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Majeski v. Metropolitan Life Insurance Co.

United States District Court, Northern District of Illinois


September 1, 2010

MAJESKI
v.
METROPOLITAN LIFE INSURANCE COMPANY

Name of Assigned Judge Sitting Judge if Other or Magistrate Judge Maria Valdez than Assigned Judge

DOCKET ENTRY TEXT

Plaintiff's motions to Vacate Order of Remand [109] and to Expand the Record [126] are denied.

O[ For further details see text below.] Notices mailed by Judicial staff.

STATEMENT

Plaintiff has filed two interrelated motions, a Motion to Vacate Order to Remand [Doc. No. 109] and a Motion to Expand the Record [Doc. No. 126] to incorporate the Social Security determination and claim record into the administrative record. Both motions have been fully briefed and have been pending while settlement discussions were underway. Since good faith attempts at settlement have been exhausted, the Court now addresses the merits of the motions.

The motions seek specific direction from this Court to the Plan on what information should be reviewed upon remand. In support of her request, Plaintiff grounds her argument on two bases: (1) that the Supreme Court's decision in Metropolitan Life Insurance Co. v. Glenn, 554 U.S. 105 (2008), requires that consideration must be given to the Social Security determination and record "given the importance of such evidence";and (2) that a "full and fair review" of the claim under ERISA's regulations, 29 C.F.R. § 2560.503-1, requires the Plan to consider the deposition of a reviewing physician, Philip Marion, as well as the Social Security determination that occurred after the close of the administrative appeal.

Plaintiff argued on appeal to the Seventh Circuit that this Court was in error for failing to consider this same evidence in contravention of Glenn and two cases from the Fifth Circuit. In Majeski v. Metropolitan Life Insurance Co., 590 F.3d 478, 483 (7th Cir. 2009), the appellate court specifically addressed and rejected this contention:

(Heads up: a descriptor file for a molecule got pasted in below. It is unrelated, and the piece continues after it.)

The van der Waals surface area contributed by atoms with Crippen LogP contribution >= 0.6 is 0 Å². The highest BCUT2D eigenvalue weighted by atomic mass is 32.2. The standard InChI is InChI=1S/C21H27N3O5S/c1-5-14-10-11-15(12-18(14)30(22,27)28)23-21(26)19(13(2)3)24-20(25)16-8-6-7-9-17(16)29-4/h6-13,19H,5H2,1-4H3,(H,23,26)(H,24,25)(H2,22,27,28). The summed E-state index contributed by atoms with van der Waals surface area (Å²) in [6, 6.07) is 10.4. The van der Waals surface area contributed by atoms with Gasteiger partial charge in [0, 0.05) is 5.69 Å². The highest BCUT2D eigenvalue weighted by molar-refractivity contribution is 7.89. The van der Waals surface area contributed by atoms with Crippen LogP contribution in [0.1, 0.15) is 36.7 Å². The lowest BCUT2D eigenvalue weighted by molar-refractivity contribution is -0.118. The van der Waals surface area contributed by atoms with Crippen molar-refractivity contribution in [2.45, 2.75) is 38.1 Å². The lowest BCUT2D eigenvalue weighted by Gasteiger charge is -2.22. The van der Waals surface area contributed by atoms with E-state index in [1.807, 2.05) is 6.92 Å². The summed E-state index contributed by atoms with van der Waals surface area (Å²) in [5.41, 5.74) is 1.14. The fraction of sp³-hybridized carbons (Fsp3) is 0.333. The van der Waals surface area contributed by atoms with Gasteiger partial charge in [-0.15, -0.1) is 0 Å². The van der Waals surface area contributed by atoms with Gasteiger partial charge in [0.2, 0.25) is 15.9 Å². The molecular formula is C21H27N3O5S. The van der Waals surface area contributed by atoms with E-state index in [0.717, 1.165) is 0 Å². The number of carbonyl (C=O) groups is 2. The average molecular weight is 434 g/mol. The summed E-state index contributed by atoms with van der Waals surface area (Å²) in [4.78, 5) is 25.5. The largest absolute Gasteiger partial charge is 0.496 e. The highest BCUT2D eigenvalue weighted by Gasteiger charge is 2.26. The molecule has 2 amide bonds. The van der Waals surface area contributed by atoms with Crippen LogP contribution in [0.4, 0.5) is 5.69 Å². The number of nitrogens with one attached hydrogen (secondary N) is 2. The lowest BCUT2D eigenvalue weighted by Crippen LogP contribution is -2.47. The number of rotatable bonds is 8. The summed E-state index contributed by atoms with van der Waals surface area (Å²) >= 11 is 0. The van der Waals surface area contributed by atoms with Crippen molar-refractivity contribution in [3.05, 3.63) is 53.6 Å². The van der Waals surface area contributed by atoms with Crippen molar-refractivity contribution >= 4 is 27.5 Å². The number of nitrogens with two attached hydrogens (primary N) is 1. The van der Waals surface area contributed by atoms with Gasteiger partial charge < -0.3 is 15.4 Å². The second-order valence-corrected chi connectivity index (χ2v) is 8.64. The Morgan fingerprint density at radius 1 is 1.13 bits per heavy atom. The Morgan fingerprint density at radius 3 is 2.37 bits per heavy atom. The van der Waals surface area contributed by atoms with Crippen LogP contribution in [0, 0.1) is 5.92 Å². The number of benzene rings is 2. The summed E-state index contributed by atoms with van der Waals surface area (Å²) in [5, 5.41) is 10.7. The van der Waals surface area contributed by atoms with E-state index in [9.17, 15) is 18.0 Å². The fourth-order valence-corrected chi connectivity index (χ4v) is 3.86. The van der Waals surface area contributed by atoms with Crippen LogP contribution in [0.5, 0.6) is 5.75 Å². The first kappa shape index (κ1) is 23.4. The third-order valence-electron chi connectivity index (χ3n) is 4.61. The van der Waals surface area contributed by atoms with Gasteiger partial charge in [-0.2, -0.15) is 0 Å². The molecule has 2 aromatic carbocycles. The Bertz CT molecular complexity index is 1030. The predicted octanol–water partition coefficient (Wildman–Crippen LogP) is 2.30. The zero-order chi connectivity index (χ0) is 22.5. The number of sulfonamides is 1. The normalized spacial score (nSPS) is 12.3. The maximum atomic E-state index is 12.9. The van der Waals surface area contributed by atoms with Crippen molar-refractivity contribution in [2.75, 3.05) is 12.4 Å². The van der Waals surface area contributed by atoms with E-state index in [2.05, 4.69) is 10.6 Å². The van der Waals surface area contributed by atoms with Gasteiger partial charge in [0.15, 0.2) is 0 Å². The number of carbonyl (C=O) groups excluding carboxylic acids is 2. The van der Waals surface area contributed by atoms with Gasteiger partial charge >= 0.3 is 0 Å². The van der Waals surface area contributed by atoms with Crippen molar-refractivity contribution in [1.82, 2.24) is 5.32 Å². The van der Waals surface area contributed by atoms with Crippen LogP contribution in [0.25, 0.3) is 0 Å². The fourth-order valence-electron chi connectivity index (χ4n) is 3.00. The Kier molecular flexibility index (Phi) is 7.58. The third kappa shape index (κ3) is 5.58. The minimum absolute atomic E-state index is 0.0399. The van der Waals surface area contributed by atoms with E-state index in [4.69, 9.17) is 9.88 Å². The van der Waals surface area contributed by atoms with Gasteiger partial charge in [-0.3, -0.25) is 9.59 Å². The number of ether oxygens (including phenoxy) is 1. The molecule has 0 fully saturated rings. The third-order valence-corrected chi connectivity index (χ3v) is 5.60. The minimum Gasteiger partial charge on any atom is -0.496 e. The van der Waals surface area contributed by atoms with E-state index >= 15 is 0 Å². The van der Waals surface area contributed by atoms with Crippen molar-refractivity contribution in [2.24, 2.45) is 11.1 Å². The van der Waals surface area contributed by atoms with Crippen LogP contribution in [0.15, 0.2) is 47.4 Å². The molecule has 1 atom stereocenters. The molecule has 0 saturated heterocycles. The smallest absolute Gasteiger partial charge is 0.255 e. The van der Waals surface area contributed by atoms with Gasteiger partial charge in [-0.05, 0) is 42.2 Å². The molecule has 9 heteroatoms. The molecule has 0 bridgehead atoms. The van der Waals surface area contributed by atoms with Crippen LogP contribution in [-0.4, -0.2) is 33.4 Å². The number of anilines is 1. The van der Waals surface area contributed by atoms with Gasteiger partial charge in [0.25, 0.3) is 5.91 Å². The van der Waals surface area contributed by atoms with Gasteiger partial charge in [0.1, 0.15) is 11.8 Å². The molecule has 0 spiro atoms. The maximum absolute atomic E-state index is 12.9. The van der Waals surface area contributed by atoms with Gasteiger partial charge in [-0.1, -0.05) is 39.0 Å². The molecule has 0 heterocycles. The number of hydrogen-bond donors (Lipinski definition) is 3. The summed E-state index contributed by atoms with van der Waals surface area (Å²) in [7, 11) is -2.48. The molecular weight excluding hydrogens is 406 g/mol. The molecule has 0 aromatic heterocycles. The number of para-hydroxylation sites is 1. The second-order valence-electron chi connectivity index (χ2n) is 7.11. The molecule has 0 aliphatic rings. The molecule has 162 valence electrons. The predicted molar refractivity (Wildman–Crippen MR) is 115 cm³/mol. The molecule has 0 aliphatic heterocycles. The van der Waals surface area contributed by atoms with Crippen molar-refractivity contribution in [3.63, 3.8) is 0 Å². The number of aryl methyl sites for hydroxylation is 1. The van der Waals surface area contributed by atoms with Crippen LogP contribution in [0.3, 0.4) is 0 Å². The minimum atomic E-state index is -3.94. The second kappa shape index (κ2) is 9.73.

. . . the Social Security award in Glenn was already part of the administrative record, and no credible reading of Glenn would require a plan administrator to reopen a closed appeal and consider a later Social Security award simply so that a reviewing court has a more complete record under which to examine the plan administrator's conflict of interest. In short, nothing that we see in Glenn supports Majeski's contention that MetLife must allow her to supplement the administrative record without limit, even if she is offering evidence of a reviewing doctor's bias.

Id. at 483.

Further, Plaintiff does not provide this Court with a sufficient basis to require the Plan Administrator to now consider this evidence even in light of the regulations governing ERISA, 29 C.F.R. § 2560.503-1. The Court agrees that the regulations do require a "full and fair review" and provide that additional information submitted after the initial determination is to be considered. But once the administrative appeal period has ended there are limits that apply. As the Seventh Circuit noted in Majeski, the administrative record is not open-ended.

The remand in this case requires the MetLife ERISA Plan Administrator to conduct a full and fair review of the whole administrative record consistent with Majeski, 590 F.3d 478. This review shall include addressing, through findings or explanations, the objective evidence of functional limitations offered by Ms. Majeski and contained in the administrative record.

Accordingly, Plaintiff's motions to Vacate Order of Remand [Doc. No. 109] and to Expand the Record [Doc. No. 126] are denied.

20100901

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